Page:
Many cultures have their rice-based speciality; the Italians have risotto, the Chinese have fried rice, the South East Asians have biryani, and the Spanish have Paella.
Paella, a dish we Spaniards often crave on a Sunday afternoon (just before a long siesta), is the most popular Spanish delicacy internationally after the infamous Jamón Ibérico. Although its origin lies in the Valencian coast, every region has its own variations depending on local ingredients. With a base of ‘bomba’ rice (a short grain rice that expands in width) and saffron, the variety and combination of fish, meat and vegetables can be endless changing the appearance, taste and authencity. It is this creativity and ingenuity that was on display at the first annual paella cook-off.
As a true paella fan, I was excited to hear that Chicago Gourmet and Jose Garces were organizing the first annual paella cook-off in Chicago. With an esteemed panel of judges (Jose Garces-Mercat a la Panxa, Mario Rizzotti-Iron Chef America, Chandra Ram-Plate Magazine & Catherine DeOrio-Check Please!) and 8 outstanding local chefs – each one with their take on the ingredients preparation and presentation – the competition was bound to be fierce.
The winning paella absolutely must have socarrat, which is the term that describes the caramelized, crunchy bits of rice at the bottom of the pan. It should also have a crispy top, which helps the rice in the center to have a creamy consistency. Traditionally, it’s served with toast points slathered with aioli. I’ll be looking for that touch, along some element of acidity that brightens all of the flavors. – Jose Garces
We met-up with all 8 contestants to understand their point of view and influences in creating the winning paella:
CONTESTANT 1 – AARON THEBAULT, GIRL & THE GOAT – The kicker in Chef Aaron’s version of the dish was not surprisingly… The Goat “It needs a lot of balance between a little spice, a little sweetness, some acid so I took some goat chorizo, brought the spice, used that fat for the rice and kind of brought it to make a sofrito and brought in a little acid with tomatoes and vinegar. I added sugar snap peas on top to bring in a little freshness and sweetness to it.”- Chef Aaron Thebault
CONTESTANT 2 – JESS DE GUZMAN, SUNDA – With his Pan-Asian influences at Sunda and his Filipino heritage, Chef Jess’ paella was a perfect fusion of many cultures..”A winner paella needs to be very unique. There are a lot of different chefs and different styles. I’m Filipino so there is a lot of Spanish influence in our food, it’s such a mix of so many things.” – Chef Jess DeGuzman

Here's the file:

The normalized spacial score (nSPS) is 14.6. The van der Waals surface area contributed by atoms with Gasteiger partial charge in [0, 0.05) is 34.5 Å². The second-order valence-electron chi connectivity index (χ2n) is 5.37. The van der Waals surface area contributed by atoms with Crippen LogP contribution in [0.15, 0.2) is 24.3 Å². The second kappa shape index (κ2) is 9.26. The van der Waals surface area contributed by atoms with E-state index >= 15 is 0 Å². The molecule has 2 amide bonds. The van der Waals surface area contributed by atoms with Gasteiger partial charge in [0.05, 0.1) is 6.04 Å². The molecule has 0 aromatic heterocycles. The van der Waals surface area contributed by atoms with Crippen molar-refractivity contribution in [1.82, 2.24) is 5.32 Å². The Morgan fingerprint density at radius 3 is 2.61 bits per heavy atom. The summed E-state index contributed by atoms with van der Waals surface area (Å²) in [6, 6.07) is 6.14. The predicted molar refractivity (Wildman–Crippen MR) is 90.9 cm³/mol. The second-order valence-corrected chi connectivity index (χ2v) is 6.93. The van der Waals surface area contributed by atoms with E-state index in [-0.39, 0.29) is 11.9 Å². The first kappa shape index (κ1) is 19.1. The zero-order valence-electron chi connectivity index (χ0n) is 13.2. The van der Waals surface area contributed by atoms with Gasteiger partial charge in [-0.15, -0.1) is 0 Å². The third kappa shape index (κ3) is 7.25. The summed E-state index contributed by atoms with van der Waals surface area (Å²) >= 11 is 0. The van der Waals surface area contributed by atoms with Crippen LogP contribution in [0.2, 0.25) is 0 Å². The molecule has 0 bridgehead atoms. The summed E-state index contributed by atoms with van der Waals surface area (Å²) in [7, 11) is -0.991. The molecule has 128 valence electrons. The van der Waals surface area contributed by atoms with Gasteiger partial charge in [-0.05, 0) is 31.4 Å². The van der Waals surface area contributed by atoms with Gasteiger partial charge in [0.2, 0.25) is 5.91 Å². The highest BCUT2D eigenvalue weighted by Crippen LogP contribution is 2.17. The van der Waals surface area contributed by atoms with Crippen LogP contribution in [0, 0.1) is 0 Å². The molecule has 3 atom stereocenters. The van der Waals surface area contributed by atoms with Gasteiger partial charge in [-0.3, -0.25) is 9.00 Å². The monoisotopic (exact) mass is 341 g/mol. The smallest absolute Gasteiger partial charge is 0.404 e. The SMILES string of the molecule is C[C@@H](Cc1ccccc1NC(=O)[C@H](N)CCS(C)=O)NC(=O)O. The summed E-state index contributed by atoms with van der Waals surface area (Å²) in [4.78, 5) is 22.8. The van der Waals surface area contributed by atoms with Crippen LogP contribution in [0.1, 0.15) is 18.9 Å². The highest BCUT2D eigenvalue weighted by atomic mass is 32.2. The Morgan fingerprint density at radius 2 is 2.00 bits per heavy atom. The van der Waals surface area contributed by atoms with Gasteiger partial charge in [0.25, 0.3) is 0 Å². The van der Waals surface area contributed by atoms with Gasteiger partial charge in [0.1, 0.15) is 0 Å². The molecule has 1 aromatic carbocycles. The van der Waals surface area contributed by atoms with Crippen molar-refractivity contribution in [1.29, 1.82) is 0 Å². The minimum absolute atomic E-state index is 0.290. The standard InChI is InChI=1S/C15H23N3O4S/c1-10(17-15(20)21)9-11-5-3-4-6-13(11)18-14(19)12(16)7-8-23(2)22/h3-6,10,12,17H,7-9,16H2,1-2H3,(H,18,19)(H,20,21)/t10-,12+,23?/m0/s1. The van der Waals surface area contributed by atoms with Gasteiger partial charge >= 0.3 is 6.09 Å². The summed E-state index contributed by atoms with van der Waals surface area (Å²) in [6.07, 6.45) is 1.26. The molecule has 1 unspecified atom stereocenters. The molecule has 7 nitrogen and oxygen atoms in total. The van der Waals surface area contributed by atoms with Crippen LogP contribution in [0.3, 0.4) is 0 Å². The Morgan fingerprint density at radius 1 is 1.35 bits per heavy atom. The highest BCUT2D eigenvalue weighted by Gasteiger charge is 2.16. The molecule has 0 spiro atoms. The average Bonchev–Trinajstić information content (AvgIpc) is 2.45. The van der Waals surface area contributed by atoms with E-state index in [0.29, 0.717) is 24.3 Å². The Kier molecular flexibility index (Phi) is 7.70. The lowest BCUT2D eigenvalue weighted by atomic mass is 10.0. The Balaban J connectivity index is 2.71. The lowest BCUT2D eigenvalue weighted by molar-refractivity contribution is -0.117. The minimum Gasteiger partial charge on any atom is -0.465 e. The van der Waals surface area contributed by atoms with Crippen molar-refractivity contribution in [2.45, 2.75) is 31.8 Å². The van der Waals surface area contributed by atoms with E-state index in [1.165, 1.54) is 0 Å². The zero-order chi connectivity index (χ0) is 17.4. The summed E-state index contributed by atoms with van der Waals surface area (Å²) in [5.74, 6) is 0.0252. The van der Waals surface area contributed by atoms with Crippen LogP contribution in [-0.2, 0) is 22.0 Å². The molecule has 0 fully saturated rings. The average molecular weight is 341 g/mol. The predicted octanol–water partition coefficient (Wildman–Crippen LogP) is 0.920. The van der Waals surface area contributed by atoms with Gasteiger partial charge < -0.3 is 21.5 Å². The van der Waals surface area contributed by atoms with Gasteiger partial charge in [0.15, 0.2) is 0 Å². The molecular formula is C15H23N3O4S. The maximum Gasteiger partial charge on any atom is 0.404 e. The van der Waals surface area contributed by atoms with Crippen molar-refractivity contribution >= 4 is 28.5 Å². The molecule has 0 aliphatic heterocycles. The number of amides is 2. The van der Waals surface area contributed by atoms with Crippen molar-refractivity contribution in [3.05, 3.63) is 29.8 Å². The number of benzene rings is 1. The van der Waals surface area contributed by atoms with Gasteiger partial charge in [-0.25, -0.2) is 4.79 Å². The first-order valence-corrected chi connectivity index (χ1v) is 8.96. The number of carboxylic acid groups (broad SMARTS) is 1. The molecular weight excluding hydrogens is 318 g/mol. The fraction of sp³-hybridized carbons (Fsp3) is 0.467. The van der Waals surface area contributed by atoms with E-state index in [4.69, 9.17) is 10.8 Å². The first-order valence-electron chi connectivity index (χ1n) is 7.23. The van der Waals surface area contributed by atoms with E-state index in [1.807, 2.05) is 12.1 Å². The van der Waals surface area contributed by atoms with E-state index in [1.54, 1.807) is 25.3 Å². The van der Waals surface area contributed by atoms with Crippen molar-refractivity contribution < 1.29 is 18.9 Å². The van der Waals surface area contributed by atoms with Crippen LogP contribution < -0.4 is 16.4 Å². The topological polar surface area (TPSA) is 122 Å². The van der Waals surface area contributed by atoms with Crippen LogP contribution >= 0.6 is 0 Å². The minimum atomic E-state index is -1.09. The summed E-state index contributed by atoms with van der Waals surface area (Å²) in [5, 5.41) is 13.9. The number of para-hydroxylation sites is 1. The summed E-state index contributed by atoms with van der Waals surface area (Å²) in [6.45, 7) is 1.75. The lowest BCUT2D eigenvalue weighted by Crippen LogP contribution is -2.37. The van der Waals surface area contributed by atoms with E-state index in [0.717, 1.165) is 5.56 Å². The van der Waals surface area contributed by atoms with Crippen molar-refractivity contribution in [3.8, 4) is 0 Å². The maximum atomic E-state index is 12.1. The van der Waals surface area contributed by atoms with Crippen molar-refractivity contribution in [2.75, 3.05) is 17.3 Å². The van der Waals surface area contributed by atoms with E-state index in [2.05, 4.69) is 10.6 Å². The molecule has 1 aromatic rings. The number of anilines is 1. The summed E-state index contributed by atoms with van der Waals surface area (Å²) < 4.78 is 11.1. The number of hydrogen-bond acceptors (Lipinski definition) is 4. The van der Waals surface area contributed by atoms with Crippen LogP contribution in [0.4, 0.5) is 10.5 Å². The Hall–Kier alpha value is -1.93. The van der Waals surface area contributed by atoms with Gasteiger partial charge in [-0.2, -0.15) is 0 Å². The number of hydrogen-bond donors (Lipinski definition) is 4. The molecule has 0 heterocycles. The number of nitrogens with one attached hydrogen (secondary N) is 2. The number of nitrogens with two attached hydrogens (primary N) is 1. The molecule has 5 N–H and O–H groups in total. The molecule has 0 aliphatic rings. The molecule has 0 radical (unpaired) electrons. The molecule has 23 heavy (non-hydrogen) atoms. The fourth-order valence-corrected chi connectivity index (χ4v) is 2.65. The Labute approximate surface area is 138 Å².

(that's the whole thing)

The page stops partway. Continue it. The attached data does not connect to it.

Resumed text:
CONTESTANT 3 – ZOE SCHOR, ADA STREET – Representing all the female chefs of Chicago was Chef Zoe..”I like to keep things kind of simple so I think a winning paella has to have a whole lot of flavor and a really good texture. At Ada Street we do very simple sort of New American so we have a lot of cultural influences so everything I do is coming from the same place. We are trying to keep things exciting while keep things simple.” – Chef Zoe Schor
CONTESTANT 4 – GUILLERMO TELLEZ, MERCADITO – With his Spanish background Chef Guillermo was the only contestant to try his hand at a black shellfish paella that night..”I’ve incorporated some key elements such as candy tomato so it’s sweet and sour that will bring the flavors together. Hopefully the flavors will meld together and it will become almost like a traditional paella valenciana but with a different color. A winner paella needs to have a little of a comfort feel to it and in this case everyone used saffron to give it a nice color, I decided to use ‘my saffron’ by making a shellfish emulsion and incorporate a little bit of chillies and a little bit of saffron to give it that Spanish touch.” – Chef Guillermo Tellez
CONTESTANT 5 – BRIAN JUPITER, FRONTIER – Chef Brian brought in all the game influence of Frontier Chicago in his paella..”It’s got to be seasoned well. It’s got to have a lot of stuff in it, a lot of meat. Mine has venison sausage, we have pheasant andouille, crawfish, shrimp, langostine. I’m from New Orleans so jambalaya comes from paella.” – Chef Brian Jupiter
CONTESTANT 6 – KEVIN HICKEY, BOTTLEFORK – One of the most traditioanl paella’s of the night with mussels, clams, sausage and chicken…”I think a truly great paella is cooked over an open flame, must have a little crust underneath, has to be the right amount of wet and dry, not creamy like risotto and not dry like rice. It should have a good mixture of seafood and meat. Our motto at Bottlefork is locally sourced, globally inspired.” – Chef Kevin Hickey
CONTESTANT 7 – TOM VAN LENTE, TWO- The only paella to have fried crab balls on top and a great shirt to accompany it!
CONTESTANT 8 – JON KEELEY, GEMINI BISTRO– Chef Jon was the only contestant to use a small paellera (paella pan) to get the perfect socarrat (crust) on the rice.
The cook-off was a great way to get these top 8 chefs out of their comfort zone as many of them were getting their hands on a paella for the first time. I was torn between Jess DeGuzman’s paella (Uni, bay scallops, laughing bird shrimp, blue crab, sea snails, pork belly, crab and kumbquats) and Guillermo Tellez’s black shellfish paella (Lobster and candied tomatoes). However the winner of the night was Jon Keeley of Gemini Bistro (Pork confit, braised octopus, green garlic puree and chicharrones) – a well deserved win as the ingredients melled so well. Guillermo Tellez’s paella won the people’s choice award.
The event and the variety of paellas have got me riled up for round 2 next year – I look forward to yet another set of creative paellas!
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